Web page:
Blood Clots in Veins, Heart and Lungs

ADULT AND GERIATRICS
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Why Yale Medicine?
  • Our doctors work in teams to address blood clots (especially ones affecting the heart) as quickly as possible.
  • Our doctors use state-of-the-art technology to treat and diagnose blood clots.
  • Our doctors are involved in cutting-edge research to better understand them.

Blood clots are usually harmless. They form whenever we cut or scape our skin or bump into something and get a bruise. However, when blood clots form within blood vessels they can obstruct blood flow, a condition called thrombosis. That could mean trouble. If a clot in an artery breaks free and travels through the circulatory system, it can cause blockages affecting the heart, lungs and other organs—potentially shutting them down.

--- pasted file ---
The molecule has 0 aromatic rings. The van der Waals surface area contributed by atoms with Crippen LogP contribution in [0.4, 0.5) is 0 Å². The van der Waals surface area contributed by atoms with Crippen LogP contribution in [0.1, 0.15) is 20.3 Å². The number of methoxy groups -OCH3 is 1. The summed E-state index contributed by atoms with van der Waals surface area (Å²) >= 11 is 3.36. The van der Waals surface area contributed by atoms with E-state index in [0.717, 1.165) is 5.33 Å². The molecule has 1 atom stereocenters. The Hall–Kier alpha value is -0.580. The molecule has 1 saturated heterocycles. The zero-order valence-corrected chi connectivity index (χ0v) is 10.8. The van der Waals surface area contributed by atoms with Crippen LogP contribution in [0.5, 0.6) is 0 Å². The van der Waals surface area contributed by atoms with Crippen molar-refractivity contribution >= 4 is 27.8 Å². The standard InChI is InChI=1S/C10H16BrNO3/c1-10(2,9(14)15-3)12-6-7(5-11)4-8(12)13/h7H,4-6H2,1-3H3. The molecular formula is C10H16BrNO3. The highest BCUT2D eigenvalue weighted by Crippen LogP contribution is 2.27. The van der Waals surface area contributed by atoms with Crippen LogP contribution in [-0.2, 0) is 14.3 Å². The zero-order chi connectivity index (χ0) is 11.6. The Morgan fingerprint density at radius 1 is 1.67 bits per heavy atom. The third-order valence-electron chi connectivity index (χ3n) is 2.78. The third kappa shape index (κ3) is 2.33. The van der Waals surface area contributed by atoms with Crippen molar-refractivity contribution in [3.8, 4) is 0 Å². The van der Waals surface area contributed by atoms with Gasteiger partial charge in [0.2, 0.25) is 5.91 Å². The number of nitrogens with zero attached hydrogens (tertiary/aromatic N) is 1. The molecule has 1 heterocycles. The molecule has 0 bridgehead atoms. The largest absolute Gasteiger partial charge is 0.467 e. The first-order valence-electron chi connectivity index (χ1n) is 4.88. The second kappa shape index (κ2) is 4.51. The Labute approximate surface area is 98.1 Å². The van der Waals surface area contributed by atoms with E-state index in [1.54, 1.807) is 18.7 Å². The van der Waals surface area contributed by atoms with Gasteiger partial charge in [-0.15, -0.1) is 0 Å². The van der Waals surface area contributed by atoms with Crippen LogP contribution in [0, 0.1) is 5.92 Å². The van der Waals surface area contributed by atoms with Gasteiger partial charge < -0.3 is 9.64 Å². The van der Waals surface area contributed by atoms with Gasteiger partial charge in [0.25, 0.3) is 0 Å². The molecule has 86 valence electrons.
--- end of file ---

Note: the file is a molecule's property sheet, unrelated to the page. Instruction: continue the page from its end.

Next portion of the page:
The results can be deadly. According to a study published in the American Journal of Preventive Medicine, thrombosis affects up to 900,000 people in the United States per year and kills up to 100,000.

“At Yale Medicine, patients with suspected thrombosis get evaluated very quickly,” says Michael Remetz, MD, a Yale Medicine physician and professor of Cardiology at Yale School of Medicine. For blood clots that affect the heart: “That is precious time when the heart is being damaged. If a large part of the heart is affected, permanent heart damage results. Or, it can be fatal.”

There are three types—venous thromboembolism, pulmonary embolism, and coronary thrombosis. Venous thromboembolism occurs in veins or arteries, most commonly in the legs. When a blood clot travels to the lungs and causes a blockage of an artery, it’s called a pulmonary embolism. Coronary thrombosis is a blockage of an artery in the heart, which can lead to a heart attack.

Clinical Trials

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